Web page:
Their encounters at local level generated many a story, but it was not until the 1970s, with the spread of the professional game, that the derby began to attract national interest. Indeed, the decade began with Rosario Central becoming the first team outside Buenos Aires to win a professional title, the 1971 Torneo Nacional, a triumph made all the sweeter by a famous defeat of their old foes.

That highlight came in the semi-finals, where they took on Newell’s before a full house at River Plate’s Estadio Monumental. Central won 1-0 thanks to Aldo Pedro Poy’s fabled diving header, a goal that is celebrated every 19 December by Canalla supporters’ clubs the world over.

“That goal was the defining moment in my career and it’s given us a reason to come together and be happy for a little while every year,” Poy said recently of a goal that has inspired more than one fictional tale.

Newell’s got their own back in 1974 when they won their first professional title, the Torneo Metropolitano, on the final day of the season. Needing a point against Central, their opponents that day, to clinch the championship, Los Leprosos came back from 2-0 down to draw 2-2, with Mario Zanabria scoring the legendary equaliser. That oft-remembered Newell’s side featured the likes of Americo Ruben Gallego and Jorge Valdano, who would later become world champions with Argentina.

The rivalry grew to such an extent that it was considered an act of high treason to swap from one side to the other, something no player has done since 1982. “I wouldn’t put on a Newell’s shirt for all the money in the world,” Canalla idol Cristian Killy Gonzalez once said before retiring.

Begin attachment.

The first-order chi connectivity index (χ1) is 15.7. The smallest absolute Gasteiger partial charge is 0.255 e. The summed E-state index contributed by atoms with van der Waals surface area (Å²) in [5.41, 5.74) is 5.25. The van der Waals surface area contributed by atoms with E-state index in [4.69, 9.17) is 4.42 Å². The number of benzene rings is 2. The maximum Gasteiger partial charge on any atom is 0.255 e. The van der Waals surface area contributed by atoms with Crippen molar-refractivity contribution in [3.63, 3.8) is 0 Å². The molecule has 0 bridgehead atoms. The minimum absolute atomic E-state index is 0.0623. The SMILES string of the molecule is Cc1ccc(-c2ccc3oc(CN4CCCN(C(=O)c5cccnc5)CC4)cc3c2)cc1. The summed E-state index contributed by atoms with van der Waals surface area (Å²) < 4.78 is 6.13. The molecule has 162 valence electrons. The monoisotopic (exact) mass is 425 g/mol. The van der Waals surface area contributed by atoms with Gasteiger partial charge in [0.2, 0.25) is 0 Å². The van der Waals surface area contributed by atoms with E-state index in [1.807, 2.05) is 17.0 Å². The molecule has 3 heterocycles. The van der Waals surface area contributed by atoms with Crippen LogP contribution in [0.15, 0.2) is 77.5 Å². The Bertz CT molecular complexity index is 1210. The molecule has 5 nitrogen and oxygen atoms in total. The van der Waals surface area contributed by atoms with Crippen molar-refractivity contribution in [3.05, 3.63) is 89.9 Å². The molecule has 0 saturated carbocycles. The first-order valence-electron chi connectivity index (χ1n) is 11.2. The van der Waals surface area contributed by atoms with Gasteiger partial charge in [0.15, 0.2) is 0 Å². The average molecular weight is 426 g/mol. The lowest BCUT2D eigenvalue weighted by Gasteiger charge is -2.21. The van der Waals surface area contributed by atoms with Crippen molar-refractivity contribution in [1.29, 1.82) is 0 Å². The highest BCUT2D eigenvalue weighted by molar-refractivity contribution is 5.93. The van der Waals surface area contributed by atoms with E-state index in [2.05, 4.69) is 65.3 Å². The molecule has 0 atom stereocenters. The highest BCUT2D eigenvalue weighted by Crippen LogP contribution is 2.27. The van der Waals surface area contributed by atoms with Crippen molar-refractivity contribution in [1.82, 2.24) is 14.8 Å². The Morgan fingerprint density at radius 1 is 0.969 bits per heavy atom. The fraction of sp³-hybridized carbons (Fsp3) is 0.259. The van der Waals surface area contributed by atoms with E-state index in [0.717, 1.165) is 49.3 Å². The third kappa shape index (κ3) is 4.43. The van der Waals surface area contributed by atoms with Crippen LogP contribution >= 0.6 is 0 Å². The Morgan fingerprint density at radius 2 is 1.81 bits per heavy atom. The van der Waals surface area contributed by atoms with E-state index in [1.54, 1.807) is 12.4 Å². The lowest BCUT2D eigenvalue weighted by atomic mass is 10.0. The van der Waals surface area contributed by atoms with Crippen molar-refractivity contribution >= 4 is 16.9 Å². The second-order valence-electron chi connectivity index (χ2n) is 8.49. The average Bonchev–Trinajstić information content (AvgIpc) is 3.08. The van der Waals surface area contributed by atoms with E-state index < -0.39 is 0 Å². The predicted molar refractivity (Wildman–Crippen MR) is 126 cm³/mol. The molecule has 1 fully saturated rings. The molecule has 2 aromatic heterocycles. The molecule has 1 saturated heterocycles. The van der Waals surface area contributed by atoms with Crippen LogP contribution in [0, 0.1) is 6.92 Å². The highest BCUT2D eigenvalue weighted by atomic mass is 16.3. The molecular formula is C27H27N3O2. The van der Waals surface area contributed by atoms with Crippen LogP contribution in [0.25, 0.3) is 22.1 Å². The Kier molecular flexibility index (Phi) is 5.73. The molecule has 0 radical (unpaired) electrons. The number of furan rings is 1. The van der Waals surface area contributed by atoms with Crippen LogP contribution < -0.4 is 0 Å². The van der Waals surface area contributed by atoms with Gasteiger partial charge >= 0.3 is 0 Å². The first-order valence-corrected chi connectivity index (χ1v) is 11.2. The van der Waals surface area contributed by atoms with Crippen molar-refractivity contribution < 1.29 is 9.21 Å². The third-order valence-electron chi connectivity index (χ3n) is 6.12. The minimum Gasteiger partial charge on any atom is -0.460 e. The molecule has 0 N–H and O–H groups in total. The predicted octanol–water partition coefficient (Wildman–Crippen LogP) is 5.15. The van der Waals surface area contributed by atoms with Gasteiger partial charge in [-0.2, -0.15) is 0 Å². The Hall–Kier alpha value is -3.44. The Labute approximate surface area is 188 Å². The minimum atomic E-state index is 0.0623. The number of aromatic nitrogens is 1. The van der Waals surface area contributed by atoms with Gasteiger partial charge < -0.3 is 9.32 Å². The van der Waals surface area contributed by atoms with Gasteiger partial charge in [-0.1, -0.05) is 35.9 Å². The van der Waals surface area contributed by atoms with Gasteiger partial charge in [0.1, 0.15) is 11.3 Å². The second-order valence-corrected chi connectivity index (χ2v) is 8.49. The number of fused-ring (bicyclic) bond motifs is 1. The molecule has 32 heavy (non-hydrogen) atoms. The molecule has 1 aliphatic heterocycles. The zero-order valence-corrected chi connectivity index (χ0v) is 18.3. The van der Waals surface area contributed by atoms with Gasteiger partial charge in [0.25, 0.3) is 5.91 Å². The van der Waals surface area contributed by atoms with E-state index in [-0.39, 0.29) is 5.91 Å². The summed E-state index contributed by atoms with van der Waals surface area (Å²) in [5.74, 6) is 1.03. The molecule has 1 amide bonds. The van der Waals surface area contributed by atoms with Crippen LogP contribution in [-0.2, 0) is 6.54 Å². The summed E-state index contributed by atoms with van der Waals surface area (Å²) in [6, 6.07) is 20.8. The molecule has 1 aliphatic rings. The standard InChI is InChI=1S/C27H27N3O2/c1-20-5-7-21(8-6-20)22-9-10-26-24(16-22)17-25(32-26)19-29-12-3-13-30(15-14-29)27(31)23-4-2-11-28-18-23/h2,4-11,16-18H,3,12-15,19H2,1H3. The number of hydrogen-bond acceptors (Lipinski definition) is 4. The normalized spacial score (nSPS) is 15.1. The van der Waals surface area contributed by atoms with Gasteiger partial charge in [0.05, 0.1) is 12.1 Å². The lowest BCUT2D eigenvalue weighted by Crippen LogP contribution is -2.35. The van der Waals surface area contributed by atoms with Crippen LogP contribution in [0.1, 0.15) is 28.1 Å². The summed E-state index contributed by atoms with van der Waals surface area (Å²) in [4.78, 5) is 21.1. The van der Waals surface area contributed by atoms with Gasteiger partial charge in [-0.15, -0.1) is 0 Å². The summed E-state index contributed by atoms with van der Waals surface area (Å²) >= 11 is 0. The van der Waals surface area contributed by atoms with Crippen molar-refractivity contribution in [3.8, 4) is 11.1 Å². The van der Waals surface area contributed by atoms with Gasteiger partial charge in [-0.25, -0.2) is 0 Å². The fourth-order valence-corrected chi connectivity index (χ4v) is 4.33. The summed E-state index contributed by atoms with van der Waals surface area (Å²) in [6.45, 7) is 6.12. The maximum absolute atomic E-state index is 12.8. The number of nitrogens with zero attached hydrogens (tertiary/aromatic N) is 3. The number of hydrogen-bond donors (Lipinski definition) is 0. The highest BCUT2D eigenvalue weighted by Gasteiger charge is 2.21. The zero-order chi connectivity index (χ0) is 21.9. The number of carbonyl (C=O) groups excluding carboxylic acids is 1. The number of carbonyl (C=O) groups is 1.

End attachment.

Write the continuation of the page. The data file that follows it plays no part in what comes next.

The 1980s proved to be an eventful decade in the derby’s history. Leprosa *fans gloated noisily when Central were relegated in 1984, though *El Canalla had the last laugh when they came back up two years later and promptly won the 1986/87 Torneo Metropolitano, a season in which they went undefeated in the two clásicos.

Then in 1989, just a year on from losing their first final in the continental tournament – a setback that incidentally brought a lot of joy to the Canalla faithful – Newell’s had the pleasure of knocking Rosario out of the Libertadores qualifying competition. Following a 1-1 draw in the first leg, La Lepra romped to a 5-3 win in the return, two of their goals being scored by a promising 20-year-old called Gabriel Batistuta.

The 90s were notable for not one but two abandoned games. The first came in June 1996, with Newell’s, playing at “home” at Central’s ground, leading 2-0 and having just been awarded a penalty. At that point the “visiting” fans invaded the pitch, causing the match to be suspended and Newell’s supporters to dub the event “the day the Canalla fans abandoned ship”.

The second occurred in November 1997. Central were leading 4-0 with 25 minutes remaining when the game had to be called off after Newell’s were left with six men on the pitch following four red cards and an injury to one of their remaining players. Coached by their current boss Miguel Russo, Los Canallas accused their rivals of feigning the injury in a bid to avoid a calamitous defeat.

The rivalry todayCentral suffered relegation again in 2010, with the derby being put on hold for a whole three years before they made their return to the top flight. Newell’s trumped that achievement by winning the 2013 Torneo Inicial, and head into this Sunday’s derby as league leaders and with a record of two wins and three draws in the last five cross-town encounters.